Collaborative Technologies and Innovation in SMEs: An Empirical Study

Collaborative Technologies and Innovation in SMEs: An Empirical Study

Angel L. Meroño-Cerdan, Pedro Soto-Acosta, Carolina Lopez-Nicolas
DOI: 10.4018/978-1-61520-676-6.ch012
(Individual Chapters)
No Current Special Offers


This study seeks to assess the impact of collaborative technologies on innovation at the firm level. Collaborative technologies’ influence on innovation is considered here as a multi-stage process that starts at adoption and extends to use. Thus, the effect of collaborative technologies on innovation is examined not only directly, the simple presence of collaborative technologies, but also based on actual collaborative technologies’ use. Given the fact that firms can use this technology for different purposes, collaborative technologies’ use is measured according to three orientations: e-information, e-communication and e-workflow. To achieve these objectives, a research model is developed for assessing, on the one hand, the impact of the adoption and use of collaborative technologies on innovation and, on the other hand, the relationship between adoption and use of collaborative technologies. The research model is tested using a dataset of 310 Spanish SMEs. The results showed that collaborative technologies’ adoption is positively related to innovation. Also, as hypothesized, distinct collaborative technologies were found to be associated to different uses. In addition, the study found that while e-information had a positive and significant impact on innovation, e-communication and e-workflow did not.
Chapter Preview


Emerging powerful Information technologies (ITs), such as the Intranet, allow people to collaborate and share their complementary knowledge (Bhatt et al., 2005). These technologies are responsible for e-Collaboration, which can be defined as the collaboration among individuals engaged in a common task using electronic technologies (Dasgupta et al., 2002). As an Intranet evolves, it increases in sophistication and complexity and can be used for advanced applications such as collaborative design, concurrent engineering and workflow support (Duane and Finnegan, 2003). Thus, Intranets are diverse and can integrate different collaborative technologies (CTs).

CTs can be oriented to different, but compatible, uses. These are related to the offering of information online, communications and exchange of information and the automation of internal business processes. Hamel (2002) emphasizes the role of IT as an enabler of product and process innovation. Innovation process requires the support of CTs since they help in the efficient storage and retrieval of codified knowledge (Adamides and Karacapilidis, 2006), get different people together to innovate (Bafoutzsou and Mentzas, 2002), enable the formation of virtual teams to execute the innovation process (Kessler, 2003; Adamides and Karacapilidis, 2006) and create an organizational climate favourable to product innovation. Thus, e-Collaboration is expected to have a positive impact on firm innovation. The reverse direction of causality could exist as well, that is, causality may flow also from innovation to CTs’ adoption. However, this paper focuses on analyzing the impact of CTs on innovation.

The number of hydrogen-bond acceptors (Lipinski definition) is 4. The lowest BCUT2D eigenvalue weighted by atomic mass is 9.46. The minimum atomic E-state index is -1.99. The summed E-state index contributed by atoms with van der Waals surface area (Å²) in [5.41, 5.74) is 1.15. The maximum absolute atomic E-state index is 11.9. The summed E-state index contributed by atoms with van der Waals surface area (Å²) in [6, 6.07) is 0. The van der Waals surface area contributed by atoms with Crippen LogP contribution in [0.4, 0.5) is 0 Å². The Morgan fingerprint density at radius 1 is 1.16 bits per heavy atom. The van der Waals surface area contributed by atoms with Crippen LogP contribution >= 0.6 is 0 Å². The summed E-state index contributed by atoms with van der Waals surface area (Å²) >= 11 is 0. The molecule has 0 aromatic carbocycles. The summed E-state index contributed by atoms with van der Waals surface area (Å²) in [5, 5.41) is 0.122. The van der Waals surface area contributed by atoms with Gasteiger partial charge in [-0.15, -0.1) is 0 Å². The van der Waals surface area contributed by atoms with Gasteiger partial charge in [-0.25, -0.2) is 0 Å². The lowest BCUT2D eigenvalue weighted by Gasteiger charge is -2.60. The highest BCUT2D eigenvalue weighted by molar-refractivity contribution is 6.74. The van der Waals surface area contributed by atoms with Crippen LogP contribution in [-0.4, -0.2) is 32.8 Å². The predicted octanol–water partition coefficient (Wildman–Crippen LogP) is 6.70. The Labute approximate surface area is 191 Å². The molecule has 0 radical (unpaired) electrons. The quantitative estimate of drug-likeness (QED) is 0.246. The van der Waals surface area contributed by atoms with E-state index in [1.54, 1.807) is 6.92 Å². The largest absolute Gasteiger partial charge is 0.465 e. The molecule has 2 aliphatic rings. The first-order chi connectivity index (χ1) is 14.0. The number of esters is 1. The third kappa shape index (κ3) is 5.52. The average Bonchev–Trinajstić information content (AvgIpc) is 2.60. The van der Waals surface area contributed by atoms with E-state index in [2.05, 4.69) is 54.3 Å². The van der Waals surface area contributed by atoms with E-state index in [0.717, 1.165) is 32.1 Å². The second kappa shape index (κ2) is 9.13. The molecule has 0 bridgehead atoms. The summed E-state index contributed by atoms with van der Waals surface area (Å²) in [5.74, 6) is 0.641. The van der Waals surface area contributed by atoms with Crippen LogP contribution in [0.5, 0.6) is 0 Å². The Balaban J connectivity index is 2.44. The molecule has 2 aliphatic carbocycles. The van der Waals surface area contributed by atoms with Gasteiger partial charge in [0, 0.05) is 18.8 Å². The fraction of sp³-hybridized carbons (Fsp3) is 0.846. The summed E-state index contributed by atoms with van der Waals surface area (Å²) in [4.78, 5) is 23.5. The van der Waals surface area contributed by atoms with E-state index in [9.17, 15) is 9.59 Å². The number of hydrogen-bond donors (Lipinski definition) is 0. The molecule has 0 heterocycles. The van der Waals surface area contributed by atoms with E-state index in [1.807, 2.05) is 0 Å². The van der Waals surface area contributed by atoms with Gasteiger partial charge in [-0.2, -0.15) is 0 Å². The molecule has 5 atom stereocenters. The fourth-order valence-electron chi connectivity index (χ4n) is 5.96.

Computer systems cannot improve organizational performance if they are not used (Davis et al., 1989). Recently, Devaraj and Kholi (2003) showed that actual use may be an important link to IT value. Thus, we need to view CTs’ impact on innovation as a multi-stage process that starts at adoption and extends to use. Since knowledge will not necessarily circulate freely firm-wide just because accurate IT to support such circulation is available (Brown and Duguid, 2000), actual CTs’ utilization may be a critical phase. In an attempt to address this issue, this research examines the effect of CTs on innovation not only directly, the simple presence of CTs, but also based on actual CTs’ use. In this regard, this study will explore the direct relationship between CTs’ adoption and innovation, as well as the indirect relationship from CTs’ adoption, through CTs’ use, to innovation.

The paper consists of six sections and is structured as follows. The next section offers a classification of CTs and a framework differentiating three CTs’ uses. In section 3, the theoretical model is proposed and hypotheses are stated. Following that, the methodology used for sample selection and data collection are discussed. Then, data analysis and results are examined. Finally, the paper ends with a discussion of research findings and concluding remarks.

Complete Chapter List

Search this Book: